Gourmet Brac Stuns International Delegation in Gorgeous Dalmatia

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Day 2 of Dalmatia’s international workshop to promote gourmet tourism was largely spent on the island of Brac on October 19, 2017, as SplitB2B continued with its educational programme for international travel agencies.

A new initiative is underway to promote food and wine tourism in Croatia by bringing together hand-picked international travel agencies with no previous experience of Croatia and pairing them with local destination management companies. As previously reported, Split B2B kicked off on Wednesday, the first in a three-day tour of some of Central Dalmatia’s highlights for 18 travel agents from 11 countries, before they meet their local counterparts on the last day, 35 Croatian destination management companies, in a series of B2B workshops.  


An early start from the hotel in Split and a stroll through UNESCO World Heritage Site, Diocletian’s Palace, before a gentle stroll along Split’s harbour front to catch the ferry to the island of Brac, Croatia’s most populated island, with some 14,500 inhabitants.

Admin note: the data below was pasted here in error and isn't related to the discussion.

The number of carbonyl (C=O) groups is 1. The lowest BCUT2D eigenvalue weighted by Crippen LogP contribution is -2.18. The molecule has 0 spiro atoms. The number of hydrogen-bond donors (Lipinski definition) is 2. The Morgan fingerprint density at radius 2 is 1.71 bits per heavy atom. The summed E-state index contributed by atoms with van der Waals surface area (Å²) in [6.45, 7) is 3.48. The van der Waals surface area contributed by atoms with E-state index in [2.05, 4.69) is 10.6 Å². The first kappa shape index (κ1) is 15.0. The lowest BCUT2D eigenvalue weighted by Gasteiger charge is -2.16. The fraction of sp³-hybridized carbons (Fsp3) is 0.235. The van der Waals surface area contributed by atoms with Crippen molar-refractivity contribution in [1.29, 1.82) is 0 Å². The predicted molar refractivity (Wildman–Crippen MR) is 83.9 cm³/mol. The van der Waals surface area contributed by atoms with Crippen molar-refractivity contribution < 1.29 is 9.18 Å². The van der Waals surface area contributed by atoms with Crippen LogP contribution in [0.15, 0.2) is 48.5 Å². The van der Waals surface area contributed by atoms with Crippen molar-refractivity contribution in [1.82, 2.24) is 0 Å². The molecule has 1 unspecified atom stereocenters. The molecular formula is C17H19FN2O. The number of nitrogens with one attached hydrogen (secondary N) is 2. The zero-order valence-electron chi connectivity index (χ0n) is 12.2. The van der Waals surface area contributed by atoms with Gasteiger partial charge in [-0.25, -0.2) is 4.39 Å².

A glorious Dalmatian morning brightened the mood considerably – the Dalmatian capital slowly disappearing in the distance. 


Croatia’s islands are connected year-round, and there were still plenty of tourists around, taking advantage of the connections to catch beautiful islands such as Brac, Hvar, Solta and Vis in this glorious Dalmatian Indian summer.  


One of the trademarks of SplitB2B has been the efforts of the organisers to bring the very best professionals together to present the project in the best possible light, and a very popular component of the trip was local guide Dino Ivancic, whose humour and expert knowledge have been widely appreciated. Recently named in the top three guides in all Croatia, it was good to be reunited with someone I once labelled as the funniest man in Split. He still is. 


October is olive picking season in Dalmatia, and enterprising locals are finding ways to get foreigners to do the work. The first Olive Picking World Championship starts today on Brac, with teams from nine countries (and as far away as New Zealand) taking part. Our team was welcomed by the Supetar Tourist Board and then quickly put to work.